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The Clientele are patient; you won’t see them pushing through people to board a train or to jump the line at an event. They are mannered, but not docile. Alasdair MacLean and his tried and true rhythm section of James Hornsey and Mark Keen know how to play a perfect pop song at just the right pace and with just the right level of panache. It had been a whopping 16 years since I’ve seen the band play (not included is a show from Alasdair’s Amor De Dias project that followed the hiatus of his main band) and it was like putting on a comfy pair of slippers. They instantly felt just right, the passage of time not affecting them at all.
The band excels at crafting fragile pop songs that may appear as delicate as a lacewing but have the underlying strength of a strand of spider’s silk. One could easily drift off in their songs to envisioning a soft and gentle rain with the company of a hot mug of Earl Grey tea. Think of The Go-Betweens but with more precipitation.
As one does when supporting a new record, they played a fair bit of it and it stood shoulder to shoulder with their discography “We’re gonna try some new things tonight, as it’s the first night of the tour” intoned MacLean. When people cheered he cheekily noted to not be so sure quite yet. “Chalk Flowers” was an early standout and one that gleaned a bit more from the US folk sound than the UK; Keen was momentarily pulled from his drum kit duties to provide a twinkling keyboard melody line. The ending of “Garden Eye Mantra” added insistent chords that aren’t on the recorded version and was likely the most boisterous the trio got all night.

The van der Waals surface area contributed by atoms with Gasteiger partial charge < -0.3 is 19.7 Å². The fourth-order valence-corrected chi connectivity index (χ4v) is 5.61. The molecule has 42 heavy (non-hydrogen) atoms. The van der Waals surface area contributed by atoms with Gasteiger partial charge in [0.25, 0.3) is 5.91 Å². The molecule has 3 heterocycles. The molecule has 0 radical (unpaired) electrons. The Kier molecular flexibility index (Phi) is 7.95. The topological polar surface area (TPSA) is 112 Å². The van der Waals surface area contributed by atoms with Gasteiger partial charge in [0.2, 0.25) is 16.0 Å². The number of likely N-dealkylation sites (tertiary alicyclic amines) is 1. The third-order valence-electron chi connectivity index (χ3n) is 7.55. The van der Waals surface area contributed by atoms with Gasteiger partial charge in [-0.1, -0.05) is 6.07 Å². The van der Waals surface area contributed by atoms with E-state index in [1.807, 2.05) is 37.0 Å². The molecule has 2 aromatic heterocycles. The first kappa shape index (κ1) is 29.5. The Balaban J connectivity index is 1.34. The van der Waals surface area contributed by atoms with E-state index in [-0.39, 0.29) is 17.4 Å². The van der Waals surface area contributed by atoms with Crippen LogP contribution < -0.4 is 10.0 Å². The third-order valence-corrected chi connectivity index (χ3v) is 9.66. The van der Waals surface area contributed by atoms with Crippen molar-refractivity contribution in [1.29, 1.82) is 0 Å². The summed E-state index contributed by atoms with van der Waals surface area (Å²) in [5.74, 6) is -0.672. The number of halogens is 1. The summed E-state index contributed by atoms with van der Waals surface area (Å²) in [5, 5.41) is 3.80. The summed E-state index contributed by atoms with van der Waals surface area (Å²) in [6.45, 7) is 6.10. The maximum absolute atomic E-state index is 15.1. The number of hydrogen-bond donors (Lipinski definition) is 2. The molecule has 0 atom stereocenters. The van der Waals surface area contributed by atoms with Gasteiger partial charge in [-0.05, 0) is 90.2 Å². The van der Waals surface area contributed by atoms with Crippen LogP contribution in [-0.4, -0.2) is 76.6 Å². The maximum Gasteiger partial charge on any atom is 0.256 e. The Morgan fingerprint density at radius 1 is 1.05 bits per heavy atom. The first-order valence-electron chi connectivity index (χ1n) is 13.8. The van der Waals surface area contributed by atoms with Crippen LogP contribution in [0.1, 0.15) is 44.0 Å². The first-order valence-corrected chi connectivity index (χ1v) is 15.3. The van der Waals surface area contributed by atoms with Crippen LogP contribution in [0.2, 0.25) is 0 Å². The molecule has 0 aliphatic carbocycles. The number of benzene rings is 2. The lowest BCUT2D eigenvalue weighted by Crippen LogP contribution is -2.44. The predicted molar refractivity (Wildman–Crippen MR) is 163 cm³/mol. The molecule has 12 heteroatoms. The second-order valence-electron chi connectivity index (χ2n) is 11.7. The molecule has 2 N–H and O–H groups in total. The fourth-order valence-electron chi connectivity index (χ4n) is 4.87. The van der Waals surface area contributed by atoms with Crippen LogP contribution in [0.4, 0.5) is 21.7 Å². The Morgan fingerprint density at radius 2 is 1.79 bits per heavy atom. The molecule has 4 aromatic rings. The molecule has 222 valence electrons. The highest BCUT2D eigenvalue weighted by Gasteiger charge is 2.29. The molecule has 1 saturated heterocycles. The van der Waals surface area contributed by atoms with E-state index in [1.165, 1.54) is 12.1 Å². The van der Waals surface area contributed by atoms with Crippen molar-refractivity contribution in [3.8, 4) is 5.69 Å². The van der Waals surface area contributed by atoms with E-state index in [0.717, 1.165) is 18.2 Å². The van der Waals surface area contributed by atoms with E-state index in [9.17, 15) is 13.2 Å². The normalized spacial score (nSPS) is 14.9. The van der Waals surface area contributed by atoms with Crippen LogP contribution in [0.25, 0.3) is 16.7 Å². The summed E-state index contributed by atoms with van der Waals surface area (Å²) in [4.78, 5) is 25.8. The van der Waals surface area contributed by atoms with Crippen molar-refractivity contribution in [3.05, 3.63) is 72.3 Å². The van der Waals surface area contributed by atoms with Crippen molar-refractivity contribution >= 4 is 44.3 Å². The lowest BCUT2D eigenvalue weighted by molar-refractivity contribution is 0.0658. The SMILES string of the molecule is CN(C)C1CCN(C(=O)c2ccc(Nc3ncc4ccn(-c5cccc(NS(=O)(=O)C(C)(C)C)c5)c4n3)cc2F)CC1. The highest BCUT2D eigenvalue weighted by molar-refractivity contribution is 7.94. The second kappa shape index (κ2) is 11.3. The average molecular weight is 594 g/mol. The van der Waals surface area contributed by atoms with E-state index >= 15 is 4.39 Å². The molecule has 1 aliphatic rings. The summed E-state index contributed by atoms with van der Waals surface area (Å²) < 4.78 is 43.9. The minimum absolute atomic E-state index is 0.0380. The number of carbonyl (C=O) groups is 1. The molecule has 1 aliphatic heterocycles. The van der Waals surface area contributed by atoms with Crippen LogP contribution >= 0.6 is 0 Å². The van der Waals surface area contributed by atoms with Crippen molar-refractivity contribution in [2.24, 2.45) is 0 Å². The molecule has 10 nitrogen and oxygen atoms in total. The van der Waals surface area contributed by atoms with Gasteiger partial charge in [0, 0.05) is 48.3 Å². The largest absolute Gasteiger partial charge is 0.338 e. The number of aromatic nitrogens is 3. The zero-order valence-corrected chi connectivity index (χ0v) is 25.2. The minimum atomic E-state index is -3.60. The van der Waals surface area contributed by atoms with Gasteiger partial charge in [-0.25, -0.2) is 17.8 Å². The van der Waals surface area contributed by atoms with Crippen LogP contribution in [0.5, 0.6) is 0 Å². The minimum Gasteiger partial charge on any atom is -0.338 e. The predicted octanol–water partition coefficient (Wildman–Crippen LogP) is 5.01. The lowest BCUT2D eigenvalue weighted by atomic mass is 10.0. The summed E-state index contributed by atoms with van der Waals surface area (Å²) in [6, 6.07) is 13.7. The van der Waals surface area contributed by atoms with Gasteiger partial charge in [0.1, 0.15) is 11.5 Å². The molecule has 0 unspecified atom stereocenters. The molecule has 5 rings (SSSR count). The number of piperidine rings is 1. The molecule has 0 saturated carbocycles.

Sonically, MacLean isn’t all that close to Robyn Hitchcock but the similarities of their physical mannerisms was pretty strong, shut eyes with fluttering eyelids as the strings were delicately finger picked and the fret hand contorted to clamp down on strings. Another band that came to mind that I’d previously not connected the dots was Supreme Dicks, who were also experts in crafting melancholy but not depressing songs with lilting guitars and soft vocals. Come into The Clientele’s world, you’ll feel at home.
Baltimore’s The Smashing Times kicked off things, a sprightly band on K Records that also echoes the late 60s of London, less frenetic than The Who or early Kinks but there’s a lineage there for sure. Paul Krolian displayed a very economic and deft touch on the drums, as did Keen; together they likely set the record for least rack tom hits in a night.